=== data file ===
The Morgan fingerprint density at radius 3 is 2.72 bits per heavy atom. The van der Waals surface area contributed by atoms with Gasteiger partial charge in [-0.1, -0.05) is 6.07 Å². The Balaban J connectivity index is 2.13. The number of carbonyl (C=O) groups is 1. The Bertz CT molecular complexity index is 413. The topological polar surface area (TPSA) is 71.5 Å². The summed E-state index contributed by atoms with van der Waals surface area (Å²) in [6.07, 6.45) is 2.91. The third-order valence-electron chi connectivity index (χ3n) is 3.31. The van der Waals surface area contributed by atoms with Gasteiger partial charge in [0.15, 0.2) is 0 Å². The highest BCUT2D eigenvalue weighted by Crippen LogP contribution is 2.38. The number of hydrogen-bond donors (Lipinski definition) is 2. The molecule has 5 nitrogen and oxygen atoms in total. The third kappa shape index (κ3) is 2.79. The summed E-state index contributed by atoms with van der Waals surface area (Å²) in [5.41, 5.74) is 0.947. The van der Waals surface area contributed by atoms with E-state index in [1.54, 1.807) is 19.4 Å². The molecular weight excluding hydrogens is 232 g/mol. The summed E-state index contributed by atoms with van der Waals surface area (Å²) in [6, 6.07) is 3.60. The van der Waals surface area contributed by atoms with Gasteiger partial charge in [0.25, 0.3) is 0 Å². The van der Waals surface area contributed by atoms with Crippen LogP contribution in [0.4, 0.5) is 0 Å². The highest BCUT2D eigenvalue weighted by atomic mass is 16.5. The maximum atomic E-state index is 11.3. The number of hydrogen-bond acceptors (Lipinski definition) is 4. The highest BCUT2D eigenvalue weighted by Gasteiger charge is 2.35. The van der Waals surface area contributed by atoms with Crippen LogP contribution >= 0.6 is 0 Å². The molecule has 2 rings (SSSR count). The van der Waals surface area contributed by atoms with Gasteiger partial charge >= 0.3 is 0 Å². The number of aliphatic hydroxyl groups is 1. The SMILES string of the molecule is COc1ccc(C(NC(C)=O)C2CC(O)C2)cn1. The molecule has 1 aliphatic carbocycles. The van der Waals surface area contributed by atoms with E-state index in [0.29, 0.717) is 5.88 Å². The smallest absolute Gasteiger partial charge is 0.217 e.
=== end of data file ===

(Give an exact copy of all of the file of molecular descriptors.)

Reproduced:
The Morgan fingerprint density at radius 3 is 2.72 bits per heavy atom. The van der Waals surface area contributed by atoms with Gasteiger partial charge in [-0.1, -0.05) is 6.07 Å². The Balaban J connectivity index is 2.13. The number of carbonyl (C=O) groups is 1. The Bertz CT molecular complexity index is 413. The topological polar surface area (TPSA) is 71.5 Å². The summed E-state index contributed by atoms with van der Waals surface area (Å²) in [6.07, 6.45) is 2.91. The third-order valence-electron chi connectivity index (χ3n) is 3.31. The van der Waals surface area contributed by atoms with Gasteiger partial charge in [0.15, 0.2) is 0 Å². The highest BCUT2D eigenvalue weighted by Crippen LogP contribution is 2.38. The number of hydrogen-bond donors (Lipinski definition) is 2. The molecule has 5 nitrogen and oxygen atoms in total. The third kappa shape index (κ3) is 2.79. The summed E-state index contributed by atoms with van der Waals surface area (Å²) in [5.41, 5.74) is 0.947. The van der Waals surface area contributed by atoms with E-state index in [1.54, 1.807) is 19.4 Å². The molecular weight excluding hydrogens is 232 g/mol. The summed E-state index contributed by atoms with van der Waals surface area (Å²) in [6, 6.07) is 3.60. The van der Waals surface area contributed by atoms with Gasteiger partial charge in [0.25, 0.3) is 0 Å². The van der Waals surface area contributed by atoms with Crippen LogP contribution in [0.4, 0.5) is 0 Å². The highest BCUT2D eigenvalue weighted by atomic mass is 16.5. The maximum atomic E-state index is 11.3. The number of hydrogen-bond acceptors (Lipinski definition) is 4. The highest BCUT2D eigenvalue weighted by Gasteiger charge is 2.35. The van der Waals surface area contributed by atoms with Crippen LogP contribution >= 0.6 is 0 Å². The molecule has 2 rings (SSSR count). The van der Waals surface area contributed by atoms with Gasteiger partial charge >= 0.3 is 0 Å². The number of aliphatic hydroxyl groups is 1. The SMILES string of the molecule is COc1ccc(C(NC(C)=O)C2CC(O)C2)cn1. The molecule has 1 aliphatic carbocycles. The van der Waals surface area contributed by atoms with E-state index in [0.29, 0.717) is 5.88 Å². The smallest absolute Gasteiger partial charge is 0.217 e.